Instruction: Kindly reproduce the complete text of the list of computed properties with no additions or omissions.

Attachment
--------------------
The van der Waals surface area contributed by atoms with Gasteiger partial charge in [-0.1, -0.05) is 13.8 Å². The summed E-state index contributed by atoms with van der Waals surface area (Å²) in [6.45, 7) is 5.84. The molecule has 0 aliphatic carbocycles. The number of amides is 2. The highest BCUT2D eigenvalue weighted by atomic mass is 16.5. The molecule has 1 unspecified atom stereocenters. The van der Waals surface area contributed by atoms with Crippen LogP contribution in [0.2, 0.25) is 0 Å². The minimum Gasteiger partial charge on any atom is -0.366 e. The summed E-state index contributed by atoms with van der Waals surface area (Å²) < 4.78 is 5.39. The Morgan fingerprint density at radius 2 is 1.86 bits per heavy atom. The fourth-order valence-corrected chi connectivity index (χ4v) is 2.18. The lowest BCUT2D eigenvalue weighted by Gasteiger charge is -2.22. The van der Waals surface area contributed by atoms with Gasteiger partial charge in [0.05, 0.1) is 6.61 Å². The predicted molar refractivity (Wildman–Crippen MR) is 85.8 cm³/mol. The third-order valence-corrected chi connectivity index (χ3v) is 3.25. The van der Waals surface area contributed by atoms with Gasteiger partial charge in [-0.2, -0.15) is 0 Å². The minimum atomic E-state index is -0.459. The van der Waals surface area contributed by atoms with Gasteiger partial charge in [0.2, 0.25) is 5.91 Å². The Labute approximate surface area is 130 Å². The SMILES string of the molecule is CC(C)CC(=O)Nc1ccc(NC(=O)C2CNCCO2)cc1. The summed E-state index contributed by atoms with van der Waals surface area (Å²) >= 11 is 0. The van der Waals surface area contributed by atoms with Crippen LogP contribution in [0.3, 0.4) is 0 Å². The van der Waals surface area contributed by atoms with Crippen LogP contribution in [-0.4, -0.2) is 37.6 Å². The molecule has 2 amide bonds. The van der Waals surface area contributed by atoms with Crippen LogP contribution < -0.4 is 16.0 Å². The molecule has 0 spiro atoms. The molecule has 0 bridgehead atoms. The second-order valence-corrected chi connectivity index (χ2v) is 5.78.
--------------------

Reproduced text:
The van der Waals surface area contributed by atoms with Gasteiger partial charge in [-0.1, -0.05) is 13.8 Å². The summed E-state index contributed by atoms with van der Waals surface area (Å²) in [6.45, 7) is 5.84. The molecule has 0 aliphatic carbocycles. The number of amides is 2. The highest BCUT2D eigenvalue weighted by atomic mass is 16.5. The molecule has 1 unspecified atom stereocenters. The van der Waals surface area contributed by atoms with Crippen LogP contribution in [0.2, 0.25) is 0 Å². The minimum Gasteiger partial charge on any atom is -0.366 e. The summed E-state index contributed by atoms with van der Waals surface area (Å²) < 4.78 is 5.39. The Morgan fingerprint density at radius 2 is 1.86 bits per heavy atom. The fourth-order valence-corrected chi connectivity index (χ4v) is 2.18. The lowest BCUT2D eigenvalue weighted by Gasteiger charge is -2.22. The van der Waals surface area contributed by atoms with Gasteiger partial charge in [0.05, 0.1) is 6.61 Å². The predicted molar refractivity (Wildman–Crippen MR) is 85.8 cm³/mol. The third-order valence-corrected chi connectivity index (χ3v) is 3.25. The van der Waals surface area contributed by atoms with Gasteiger partial charge in [-0.2, -0.15) is 0 Å². The minimum atomic E-state index is -0.459. The van der Waals surface area contributed by atoms with Gasteiger partial charge in [0.2, 0.25) is 5.91 Å². The Labute approximate surface area is 130 Å². The SMILES string of the molecule is CC(C)CC(=O)Nc1ccc(NC(=O)C2CNCCO2)cc1. The summed E-state index contributed by atoms with van der Waals surface area (Å²) >= 11 is 0. The van der Waals surface area contributed by atoms with Crippen LogP contribution in [0.3, 0.4) is 0 Å². The van der Waals surface area contributed by atoms with Crippen LogP contribution in [-0.4, -0.2) is 37.6 Å². The molecule has 2 amide bonds. The van der Waals surface area contributed by atoms with Crippen LogP contribution < -0.4 is 16.0 Å². The molecule has 0 spiro atoms. The molecule has 0 bridgehead atoms. The second-order valence-corrected chi connectivity index (χ2v) is 5.78.